Our findings show that facilities and qualified obstetricians were largely in the private sector; which also accounted for three-quarters of all institutional births in our study. Facilities were clustered at two levels of function; (i) at CEmOC level and (ii) at less than BEmOC + CS level (71 % of all births occurred here). While the availability of CS was high, what was notable was the non-availability of BEmOC level facilities in either the private or public sectors.

EmOC availability and distribution

The availability and distribution of EmOC facilities in our study was different compared to reports from sub-Saharan Africa [14, 15] and other parts of India [16], i e. the location of facilities with a qualified obstetrician and the potential to do a CS is not just restricted to large district headquarter cities, but also goes down to the level of smaller towns in community development blocks (small urban centers surrounded by approximately 100–200 villages). Also, the availability of qualified human resources (qualified obstetricians) is much higher than in sub-Saharan Africa; though in India the majority of these are in the private sector [11].

Although the wide availability of CS could be a strength, given that it is often lifesaving, it does raise questions of possible overuse of cesareans in this setting. Although more in-depth examination is necessary to look into reasons for CS particularly in the private sector, aggregate figures suggest this is unlikely as sub-national community based surveys [17] have shown that overall CS rates in Gujarat are low (6 %) despite the dominant private provision of obstetric care.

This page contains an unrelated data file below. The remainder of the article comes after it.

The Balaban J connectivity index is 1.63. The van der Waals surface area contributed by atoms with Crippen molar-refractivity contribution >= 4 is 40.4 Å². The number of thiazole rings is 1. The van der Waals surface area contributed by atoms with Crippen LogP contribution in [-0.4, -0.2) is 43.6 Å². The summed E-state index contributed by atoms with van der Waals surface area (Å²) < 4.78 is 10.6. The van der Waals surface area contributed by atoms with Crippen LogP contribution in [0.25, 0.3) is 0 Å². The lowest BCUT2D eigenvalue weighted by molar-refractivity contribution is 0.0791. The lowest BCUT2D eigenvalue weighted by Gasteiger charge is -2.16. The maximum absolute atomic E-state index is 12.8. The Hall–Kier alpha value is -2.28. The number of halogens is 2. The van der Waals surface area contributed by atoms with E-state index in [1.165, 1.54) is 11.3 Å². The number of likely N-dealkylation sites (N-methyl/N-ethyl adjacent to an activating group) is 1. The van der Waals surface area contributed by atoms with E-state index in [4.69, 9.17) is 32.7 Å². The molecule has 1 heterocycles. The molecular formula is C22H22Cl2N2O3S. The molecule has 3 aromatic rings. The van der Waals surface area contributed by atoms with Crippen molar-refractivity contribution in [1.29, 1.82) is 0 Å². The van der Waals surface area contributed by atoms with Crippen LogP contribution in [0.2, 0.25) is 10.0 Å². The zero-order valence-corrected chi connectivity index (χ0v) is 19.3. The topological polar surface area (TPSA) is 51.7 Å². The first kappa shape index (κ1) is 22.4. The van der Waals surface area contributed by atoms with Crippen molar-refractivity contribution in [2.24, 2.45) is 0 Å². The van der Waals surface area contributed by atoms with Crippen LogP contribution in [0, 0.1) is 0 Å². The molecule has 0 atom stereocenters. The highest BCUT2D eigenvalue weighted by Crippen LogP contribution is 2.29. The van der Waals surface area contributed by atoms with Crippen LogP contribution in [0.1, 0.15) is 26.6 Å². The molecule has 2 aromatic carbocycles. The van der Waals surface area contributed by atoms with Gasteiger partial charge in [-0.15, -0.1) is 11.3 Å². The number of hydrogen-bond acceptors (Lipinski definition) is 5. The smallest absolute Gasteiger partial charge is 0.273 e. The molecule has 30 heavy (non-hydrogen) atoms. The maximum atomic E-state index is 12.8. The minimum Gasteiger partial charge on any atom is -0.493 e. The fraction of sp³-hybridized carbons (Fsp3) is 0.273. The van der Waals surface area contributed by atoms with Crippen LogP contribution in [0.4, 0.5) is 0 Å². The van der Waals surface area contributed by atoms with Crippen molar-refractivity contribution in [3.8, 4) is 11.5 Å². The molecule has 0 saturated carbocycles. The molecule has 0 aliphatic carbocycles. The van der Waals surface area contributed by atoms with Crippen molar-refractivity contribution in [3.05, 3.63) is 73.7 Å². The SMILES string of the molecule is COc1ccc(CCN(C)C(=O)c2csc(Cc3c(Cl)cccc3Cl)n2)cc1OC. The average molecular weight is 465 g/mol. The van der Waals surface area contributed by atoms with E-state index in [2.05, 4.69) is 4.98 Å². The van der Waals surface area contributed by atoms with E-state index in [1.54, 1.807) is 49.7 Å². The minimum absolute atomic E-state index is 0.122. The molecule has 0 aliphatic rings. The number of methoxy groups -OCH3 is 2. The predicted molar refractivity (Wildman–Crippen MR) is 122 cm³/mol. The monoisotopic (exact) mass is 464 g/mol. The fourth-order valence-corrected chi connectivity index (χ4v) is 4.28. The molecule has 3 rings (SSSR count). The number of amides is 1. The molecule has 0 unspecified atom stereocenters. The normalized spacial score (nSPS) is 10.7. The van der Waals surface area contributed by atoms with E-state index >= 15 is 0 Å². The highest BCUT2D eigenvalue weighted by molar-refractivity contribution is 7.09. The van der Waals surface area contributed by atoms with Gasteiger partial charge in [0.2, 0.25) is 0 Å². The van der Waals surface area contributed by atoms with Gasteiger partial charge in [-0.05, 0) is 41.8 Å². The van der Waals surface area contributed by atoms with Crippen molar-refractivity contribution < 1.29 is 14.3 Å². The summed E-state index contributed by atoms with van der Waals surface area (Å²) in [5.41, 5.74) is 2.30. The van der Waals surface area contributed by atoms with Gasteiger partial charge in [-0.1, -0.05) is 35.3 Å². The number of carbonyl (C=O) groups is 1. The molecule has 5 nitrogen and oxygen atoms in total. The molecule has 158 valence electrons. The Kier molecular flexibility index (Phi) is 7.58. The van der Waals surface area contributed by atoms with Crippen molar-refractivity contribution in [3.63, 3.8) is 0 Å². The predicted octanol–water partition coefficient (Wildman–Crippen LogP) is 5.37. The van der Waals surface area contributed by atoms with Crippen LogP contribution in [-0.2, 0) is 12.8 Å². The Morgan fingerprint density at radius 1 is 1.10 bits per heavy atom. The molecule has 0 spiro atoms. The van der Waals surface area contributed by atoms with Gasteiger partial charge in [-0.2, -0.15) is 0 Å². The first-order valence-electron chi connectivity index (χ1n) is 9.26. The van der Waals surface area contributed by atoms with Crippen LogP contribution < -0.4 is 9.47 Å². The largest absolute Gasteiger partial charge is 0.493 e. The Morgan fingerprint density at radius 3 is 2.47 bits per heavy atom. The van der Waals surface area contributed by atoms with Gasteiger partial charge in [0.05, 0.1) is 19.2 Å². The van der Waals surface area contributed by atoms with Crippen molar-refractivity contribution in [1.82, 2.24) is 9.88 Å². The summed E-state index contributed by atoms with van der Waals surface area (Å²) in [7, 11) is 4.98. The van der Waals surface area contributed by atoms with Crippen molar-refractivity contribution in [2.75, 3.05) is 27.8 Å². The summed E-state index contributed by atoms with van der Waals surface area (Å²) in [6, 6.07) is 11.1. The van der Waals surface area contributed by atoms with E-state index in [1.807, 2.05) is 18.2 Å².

Low performance of functions requiring manual skills in the public and private sectors

BEmOC functions requiring advanced manual skills (manual removal of placenta and assisted vaginal delivery) were among the least performed functions; this is in line with reports from South India [16] and Africa [15]. Several reasons might explain these findings. As reported in our results, there may not be enough cases seen in each facility to keep these skills alive. Staff may also lack training to perform these procedures [18] or may replace them with procedures they are more comfortable with performing (i.e. CS). For example, the inverse relation between CS and instrumental childbirth rates has been reported elsewhere [19]. Nevertheless, the attrition of skills from non-performance of procedures is of concern. Further studies are needed to identify the reasons behind the poor performance of these skills in this setting.

The use of WHR 2005 benchmarks to assess the adequacy of EmOC

Different benchmarks have described and used to evaluate the sufficiency of the supply side of childbirth care for women [13]. Among those are the UN 2009 [1] and the WHR 2005 [8] benchmarks. Most studies looking at EmOC availability have used the UN 2009 benchmarks to assess the adequacy of facilities and staff in a given setting [2022]. However, it has been argued that the WHR 2005 benchmarks are more useful than the UN 2009 benchmarks for planning and providing health services. The WHR 2005 benchmarks correlate better with maternal mortality and provide more consistent estimates across different levels of crude birth rates [13].